Papi’s Kitchen, a delivery-only restaurant focusing on Latin flavors, starts dinner service in Austin Wednesday, February 15, with lunch soon to follow.
Behind this exciting venture is Fernando Saralegui, a Cuban-American who moved from New York City to Austin 2001 and served as the executive director of the Texas Hill Country Wine and Food Festival in 2002 and 2003. He followed with a cookbook, Our Latin Table, a wonderfully written account of how his family stays in touch with each other and their Cuban roots through food.
More recently, he traveled back to Cuba with his mother and became acquainted with the independent restaurants known as paladares. He was so impressed with these operators and their menus of traditional Cuban flavors married to many international influences that he is now working on a second book and will travel to the island several times this year to complete it.
Papi’s Kitchen follows in the steps of his two New York Times-starred restaurants, Alva and L-Ray. Stepping back into the kitchen, Saralegui sees the growing virtual restaurant trend as the new food truck, a model that keeps operations costs down and doesn’t rule out brick-and-mortar.
“I had been working on an app-based, delivery-only burrito model for over a year, and during my research I discovered the commissary model when reading about David Chang's Ando in NYC,” says Saralegui. “The model allows menu or concept tweaks, even wholesale changes that can be done quickly as a project finds its audience. It also allows the kitchen to concentrate on delivery, with no meal period rush siphoning off cooking time or kitchen space for traditional dining room customers, making to-go order times shorter.” Papi's Kitchen has partnered with GrubHub to launch ordering on their platform, and soon from their own website and Facebook page.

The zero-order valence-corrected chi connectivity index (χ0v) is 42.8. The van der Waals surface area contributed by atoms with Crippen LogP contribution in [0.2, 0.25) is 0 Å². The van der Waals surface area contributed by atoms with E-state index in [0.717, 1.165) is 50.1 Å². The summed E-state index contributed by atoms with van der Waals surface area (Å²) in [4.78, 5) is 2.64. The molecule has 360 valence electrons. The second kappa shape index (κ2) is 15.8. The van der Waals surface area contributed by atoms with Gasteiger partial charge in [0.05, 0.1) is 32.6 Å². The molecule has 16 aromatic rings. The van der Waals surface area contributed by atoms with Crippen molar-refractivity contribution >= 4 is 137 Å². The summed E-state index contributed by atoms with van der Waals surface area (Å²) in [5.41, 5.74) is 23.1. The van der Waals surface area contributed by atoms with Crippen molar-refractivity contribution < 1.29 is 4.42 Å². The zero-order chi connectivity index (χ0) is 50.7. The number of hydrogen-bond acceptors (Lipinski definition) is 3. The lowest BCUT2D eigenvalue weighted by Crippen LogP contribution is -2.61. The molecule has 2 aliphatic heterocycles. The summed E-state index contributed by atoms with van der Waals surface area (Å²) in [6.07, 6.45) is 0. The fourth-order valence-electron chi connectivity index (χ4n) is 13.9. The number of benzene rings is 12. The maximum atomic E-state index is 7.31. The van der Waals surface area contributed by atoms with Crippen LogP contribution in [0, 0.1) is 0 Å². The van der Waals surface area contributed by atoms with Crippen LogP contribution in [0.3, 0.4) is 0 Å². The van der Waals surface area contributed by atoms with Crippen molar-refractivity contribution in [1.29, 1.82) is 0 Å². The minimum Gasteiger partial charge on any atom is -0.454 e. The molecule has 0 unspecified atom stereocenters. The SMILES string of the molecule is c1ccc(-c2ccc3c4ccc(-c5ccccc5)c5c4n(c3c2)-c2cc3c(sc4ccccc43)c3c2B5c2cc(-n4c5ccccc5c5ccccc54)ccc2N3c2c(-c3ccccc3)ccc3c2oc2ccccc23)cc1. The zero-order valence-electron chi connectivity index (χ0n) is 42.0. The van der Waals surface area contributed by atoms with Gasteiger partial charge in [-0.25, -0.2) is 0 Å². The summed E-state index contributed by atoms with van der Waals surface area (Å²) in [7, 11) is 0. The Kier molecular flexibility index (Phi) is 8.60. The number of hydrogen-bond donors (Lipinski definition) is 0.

The menu at Papi’s Kitchen comprises Pan-Latino flavors from Saralegui’s former restaurants, travels, family, and life.
“First and foremost there are items that my family palate memory joneses for, like my grandmother's arroz con pollo, which morphs into my mother's paella with the addition of grilled shrimp and saffron. I put tostones on the menu just to offer my favorite flavor profile of all — my mom's garlic-drenched mojo. Of course, being Cuban, I always have a hankering for a Cuban sandwich/media noche, which I sold at both my restaurants in NYC and named 'Cuban Ruban' after the great Jewish classic.”
Some recipes are straight from his cookbook, like the guava pork baby back ribs; others are mash-ups like a matambre sandwich, a deconstructed version of a favorite Argentinian beef dish served with chimichurri and grilled fennel. The El Dog is a Cubanized version of a Sonoran hot dog that incorporates black beans and chicharrones, which he also uses as croutons on a salad. Menu items will come up seasonally, like gazpacho and perhaps ceviche, as well as specials like ham croquetas. “We’ll also reach out to our clients and ask what Latino dishes they’d like to see on the menu that they can’t find elsewhere in Austin.”
Saralegui is also researching a local nonprofit to support.
“The backbone of the hospitality industry is Latino, and it wouldn’t work without them. I am a Latino immigrant myself and I don’t like much of the recent anti-immigrant sentiment and rhetoric that has come to the fore, and I want to be sure that those less fortunate are defended. Once up and running, a percentage of monthly sales will be donated. The challenge is to establish a brand without brick-and-mortar, a truck, or any human interaction, which as a former bartender and restaurateur is my drug of choice. I hope to ameliorate this issue by getting out to farmers markets and other awesome Austin events to meet, greet, and feed people in person.”